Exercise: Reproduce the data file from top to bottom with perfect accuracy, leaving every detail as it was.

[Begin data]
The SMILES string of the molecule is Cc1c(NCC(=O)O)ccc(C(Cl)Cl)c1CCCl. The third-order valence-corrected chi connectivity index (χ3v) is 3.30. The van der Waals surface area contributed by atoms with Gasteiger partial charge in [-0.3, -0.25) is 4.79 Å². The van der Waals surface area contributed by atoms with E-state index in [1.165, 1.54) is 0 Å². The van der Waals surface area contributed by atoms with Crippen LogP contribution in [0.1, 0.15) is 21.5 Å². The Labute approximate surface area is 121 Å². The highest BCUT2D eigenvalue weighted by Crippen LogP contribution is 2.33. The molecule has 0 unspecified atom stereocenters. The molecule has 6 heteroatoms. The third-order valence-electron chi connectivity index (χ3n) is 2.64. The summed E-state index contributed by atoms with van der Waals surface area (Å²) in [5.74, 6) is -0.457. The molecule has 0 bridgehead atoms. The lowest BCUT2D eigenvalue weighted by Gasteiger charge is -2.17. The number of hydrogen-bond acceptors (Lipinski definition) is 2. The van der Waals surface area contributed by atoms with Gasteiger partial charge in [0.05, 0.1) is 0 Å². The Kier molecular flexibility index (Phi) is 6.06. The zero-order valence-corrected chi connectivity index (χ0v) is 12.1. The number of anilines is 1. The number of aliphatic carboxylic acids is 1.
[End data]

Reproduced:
The SMILES string of the molecule is Cc1c(NCC(=O)O)ccc(C(Cl)Cl)c1CCCl. The third-order valence-corrected chi connectivity index (χ3v) is 3.30. The van der Waals surface area contributed by atoms with Gasteiger partial charge in [-0.3, -0.25) is 4.79 Å². The van der Waals surface area contributed by atoms with E-state index in [1.165, 1.54) is 0 Å². The van der Waals surface area contributed by atoms with Crippen LogP contribution in [0.1, 0.15) is 21.5 Å². The Labute approximate surface area is 121 Å². The highest BCUT2D eigenvalue weighted by Crippen LogP contribution is 2.33. The molecule has 0 unspecified atom stereocenters. The molecule has 6 heteroatoms. The third-order valence-electron chi connectivity index (χ3n) is 2.64. The summed E-state index contributed by atoms with van der Waals surface area (Å²) in [5.74, 6) is -0.457. The molecule has 0 bridgehead atoms. The lowest BCUT2D eigenvalue weighted by Gasteiger charge is -2.17. The number of hydrogen-bond acceptors (Lipinski definition) is 2. The van der Waals surface area contributed by atoms with Gasteiger partial charge in [0.05, 0.1) is 0 Å². The Kier molecular flexibility index (Phi) is 6.06. The zero-order valence-corrected chi connectivity index (χ0v) is 12.1. The number of anilines is 1. The number of aliphatic carboxylic acids is 1.